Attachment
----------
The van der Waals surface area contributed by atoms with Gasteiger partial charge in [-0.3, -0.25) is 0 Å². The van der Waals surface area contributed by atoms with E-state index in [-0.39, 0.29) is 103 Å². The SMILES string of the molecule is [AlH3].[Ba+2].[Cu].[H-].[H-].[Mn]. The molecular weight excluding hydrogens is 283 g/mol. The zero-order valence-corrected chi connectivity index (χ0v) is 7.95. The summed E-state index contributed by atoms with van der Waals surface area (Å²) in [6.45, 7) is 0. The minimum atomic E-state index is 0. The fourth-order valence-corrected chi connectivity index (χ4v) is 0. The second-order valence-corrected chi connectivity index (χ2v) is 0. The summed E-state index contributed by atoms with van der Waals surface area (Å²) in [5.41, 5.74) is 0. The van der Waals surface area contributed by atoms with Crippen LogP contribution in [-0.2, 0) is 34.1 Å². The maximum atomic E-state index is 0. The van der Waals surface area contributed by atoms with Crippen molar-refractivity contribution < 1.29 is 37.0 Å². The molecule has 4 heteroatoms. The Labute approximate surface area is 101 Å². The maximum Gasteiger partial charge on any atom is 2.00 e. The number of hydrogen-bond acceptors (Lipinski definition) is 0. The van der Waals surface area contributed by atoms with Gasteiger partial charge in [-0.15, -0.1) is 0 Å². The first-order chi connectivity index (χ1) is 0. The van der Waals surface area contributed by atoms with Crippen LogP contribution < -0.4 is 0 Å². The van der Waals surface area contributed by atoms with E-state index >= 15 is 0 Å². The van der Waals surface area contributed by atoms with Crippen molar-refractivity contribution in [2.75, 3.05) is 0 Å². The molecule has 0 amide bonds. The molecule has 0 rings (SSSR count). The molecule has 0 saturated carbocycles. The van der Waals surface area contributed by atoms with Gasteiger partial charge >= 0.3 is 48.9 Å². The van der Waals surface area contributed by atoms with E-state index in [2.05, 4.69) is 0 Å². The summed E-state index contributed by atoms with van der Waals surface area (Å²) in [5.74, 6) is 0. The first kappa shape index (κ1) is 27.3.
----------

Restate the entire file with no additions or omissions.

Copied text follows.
The van der Waals surface area contributed by atoms with Gasteiger partial charge in [-0.3, -0.25) is 0 Å². The van der Waals surface area contributed by atoms with E-state index in [-0.39, 0.29) is 103 Å². The SMILES string of the molecule is [AlH3].[Ba+2].[Cu].[H-].[H-].[Mn]. The molecular weight excluding hydrogens is 283 g/mol. The zero-order valence-corrected chi connectivity index (χ0v) is 7.95. The summed E-state index contributed by atoms with van der Waals surface area (Å²) in [6.45, 7) is 0. The minimum atomic E-state index is 0. The fourth-order valence-corrected chi connectivity index (χ4v) is 0. The second-order valence-corrected chi connectivity index (χ2v) is 0. The summed E-state index contributed by atoms with van der Waals surface area (Å²) in [5.41, 5.74) is 0. The van der Waals surface area contributed by atoms with Crippen LogP contribution in [-0.2, 0) is 34.1 Å². The maximum atomic E-state index is 0. The van der Waals surface area contributed by atoms with Crippen molar-refractivity contribution < 1.29 is 37.0 Å². The molecule has 4 heteroatoms. The Labute approximate surface area is 101 Å². The maximum Gasteiger partial charge on any atom is 2.00 e. The number of hydrogen-bond acceptors (Lipinski definition) is 0. The van der Waals surface area contributed by atoms with Gasteiger partial charge in [-0.15, -0.1) is 0 Å². The first-order chi connectivity index (χ1) is 0. The van der Waals surface area contributed by atoms with Crippen LogP contribution < -0.4 is 0 Å². The van der Waals surface area contributed by atoms with E-state index >= 15 is 0 Å². The van der Waals surface area contributed by atoms with Crippen molar-refractivity contribution in [2.75, 3.05) is 0 Å². The molecule has 0 amide bonds. The molecule has 0 rings (SSSR count). The molecule has 0 saturated carbocycles. The van der Waals surface area contributed by atoms with Gasteiger partial charge >= 0.3 is 48.9 Å². The van der Waals surface area contributed by atoms with E-state index in [2.05, 4.69) is 0 Å². The summed E-state index contributed by atoms with van der Waals surface area (Å²) in [5.74, 6) is 0. The first kappa shape index (κ1) is 27.3.